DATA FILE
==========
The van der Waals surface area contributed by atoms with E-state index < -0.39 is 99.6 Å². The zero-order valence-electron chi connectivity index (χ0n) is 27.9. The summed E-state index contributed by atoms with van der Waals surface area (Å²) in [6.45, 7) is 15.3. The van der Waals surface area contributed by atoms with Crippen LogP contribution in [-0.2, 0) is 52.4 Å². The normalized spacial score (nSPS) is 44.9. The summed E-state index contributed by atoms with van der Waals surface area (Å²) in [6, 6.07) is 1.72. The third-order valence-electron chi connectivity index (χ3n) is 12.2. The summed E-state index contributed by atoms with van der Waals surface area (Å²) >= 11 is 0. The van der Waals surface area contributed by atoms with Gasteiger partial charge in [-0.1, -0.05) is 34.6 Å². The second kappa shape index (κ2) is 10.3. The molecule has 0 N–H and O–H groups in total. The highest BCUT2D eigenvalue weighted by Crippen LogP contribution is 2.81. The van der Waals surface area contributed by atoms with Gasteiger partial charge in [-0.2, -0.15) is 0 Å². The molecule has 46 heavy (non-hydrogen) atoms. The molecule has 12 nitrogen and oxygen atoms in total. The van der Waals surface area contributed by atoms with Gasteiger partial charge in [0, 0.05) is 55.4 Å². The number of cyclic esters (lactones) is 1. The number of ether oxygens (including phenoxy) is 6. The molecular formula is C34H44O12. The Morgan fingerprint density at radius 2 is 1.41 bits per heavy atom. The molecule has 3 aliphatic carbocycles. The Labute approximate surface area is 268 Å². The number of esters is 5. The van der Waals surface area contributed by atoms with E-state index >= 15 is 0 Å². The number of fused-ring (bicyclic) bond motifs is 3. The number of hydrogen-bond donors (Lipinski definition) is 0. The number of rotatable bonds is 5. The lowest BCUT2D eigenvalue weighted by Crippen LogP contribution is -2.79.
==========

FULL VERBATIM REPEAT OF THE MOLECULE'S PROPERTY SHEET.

The van der Waals surface area contributed by atoms with E-state index < -0.39 is 99.6 Å². The zero-order valence-electron chi connectivity index (χ0n) is 27.9. The summed E-state index contributed by atoms with van der Waals surface area (Å²) in [6.45, 7) is 15.3. The van der Waals surface area contributed by atoms with Crippen LogP contribution in [-0.2, 0) is 52.4 Å². The normalized spacial score (nSPS) is 44.9. The summed E-state index contributed by atoms with van der Waals surface area (Å²) in [6, 6.07) is 1.72. The third-order valence-electron chi connectivity index (χ3n) is 12.2. The summed E-state index contributed by atoms with van der Waals surface area (Å²) >= 11 is 0. The van der Waals surface area contributed by atoms with Gasteiger partial charge in [-0.1, -0.05) is 34.6 Å². The second kappa shape index (κ2) is 10.3. The molecule has 0 N–H and O–H groups in total. The highest BCUT2D eigenvalue weighted by Crippen LogP contribution is 2.81. The van der Waals surface area contributed by atoms with Gasteiger partial charge in [-0.2, -0.15) is 0 Å². The molecule has 46 heavy (non-hydrogen) atoms. The molecule has 12 nitrogen and oxygen atoms in total. The van der Waals surface area contributed by atoms with Gasteiger partial charge in [0, 0.05) is 55.4 Å². The number of cyclic esters (lactones) is 1. The number of ether oxygens (including phenoxy) is 6. The molecular formula is C34H44O12. The Morgan fingerprint density at radius 2 is 1.41 bits per heavy atom. The molecule has 3 aliphatic carbocycles. The Labute approximate surface area is 268 Å². The number of esters is 5. The van der Waals surface area contributed by atoms with E-state index >= 15 is 0 Å². The number of fused-ring (bicyclic) bond motifs is 3. The number of hydrogen-bond donors (Lipinski definition) is 0. The number of rotatable bonds is 5. The lowest BCUT2D eigenvalue weighted by Crippen LogP contribution is -2.79.